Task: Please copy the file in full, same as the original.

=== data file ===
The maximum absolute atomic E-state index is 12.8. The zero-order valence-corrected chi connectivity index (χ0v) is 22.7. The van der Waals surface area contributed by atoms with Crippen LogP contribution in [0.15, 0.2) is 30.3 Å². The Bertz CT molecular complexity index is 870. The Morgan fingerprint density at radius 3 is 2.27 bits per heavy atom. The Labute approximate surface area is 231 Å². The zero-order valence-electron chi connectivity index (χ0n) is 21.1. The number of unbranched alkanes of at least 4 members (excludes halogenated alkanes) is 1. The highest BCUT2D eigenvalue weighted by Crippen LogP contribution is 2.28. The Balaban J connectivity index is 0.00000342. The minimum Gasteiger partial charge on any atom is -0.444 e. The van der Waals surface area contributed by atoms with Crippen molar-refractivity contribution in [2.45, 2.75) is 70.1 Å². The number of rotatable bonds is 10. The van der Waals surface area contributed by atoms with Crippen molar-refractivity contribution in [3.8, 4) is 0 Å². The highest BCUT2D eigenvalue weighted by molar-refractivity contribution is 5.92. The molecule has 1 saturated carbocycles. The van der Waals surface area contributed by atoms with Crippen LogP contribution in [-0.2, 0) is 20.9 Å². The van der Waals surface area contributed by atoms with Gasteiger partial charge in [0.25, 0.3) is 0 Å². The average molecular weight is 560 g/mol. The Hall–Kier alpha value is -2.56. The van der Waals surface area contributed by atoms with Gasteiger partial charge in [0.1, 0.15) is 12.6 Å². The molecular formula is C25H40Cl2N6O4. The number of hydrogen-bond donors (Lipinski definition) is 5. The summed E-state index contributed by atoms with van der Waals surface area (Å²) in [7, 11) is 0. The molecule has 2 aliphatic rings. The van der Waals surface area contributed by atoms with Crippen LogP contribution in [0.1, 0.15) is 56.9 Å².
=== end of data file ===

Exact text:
The maximum absolute atomic E-state index is 12.8. The zero-order valence-corrected chi connectivity index (χ0v) is 22.7. The van der Waals surface area contributed by atoms with Crippen LogP contribution in [0.15, 0.2) is 30.3 Å². The Bertz CT molecular complexity index is 870. The Morgan fingerprint density at radius 3 is 2.27 bits per heavy atom. The Labute approximate surface area is 231 Å². The zero-order valence-electron chi connectivity index (χ0n) is 21.1. The number of unbranched alkanes of at least 4 members (excludes halogenated alkanes) is 1. The highest BCUT2D eigenvalue weighted by Crippen LogP contribution is 2.28. The Balaban J connectivity index is 0.00000342. The minimum Gasteiger partial charge on any atom is -0.444 e. The van der Waals surface area contributed by atoms with Crippen molar-refractivity contribution in [2.45, 2.75) is 70.1 Å². The number of rotatable bonds is 10. The van der Waals surface area contributed by atoms with Crippen molar-refractivity contribution in [3.8, 4) is 0 Å². The highest BCUT2D eigenvalue weighted by molar-refractivity contribution is 5.92. The molecule has 1 saturated carbocycles. The van der Waals surface area contributed by atoms with Crippen LogP contribution in [-0.2, 0) is 20.9 Å². The van der Waals surface area contributed by atoms with Gasteiger partial charge in [0.25, 0.3) is 0 Å². The average molecular weight is 560 g/mol. The Hall–Kier alpha value is -2.56. The van der Waals surface area contributed by atoms with Gasteiger partial charge in [0.1, 0.15) is 12.6 Å². The molecular formula is C25H40Cl2N6O4. The number of hydrogen-bond donors (Lipinski definition) is 5. The summed E-state index contributed by atoms with van der Waals surface area (Å²) in [7, 11) is 0. The molecule has 2 aliphatic rings. The van der Waals surface area contributed by atoms with Crippen LogP contribution in [0.1, 0.15) is 56.9 Å².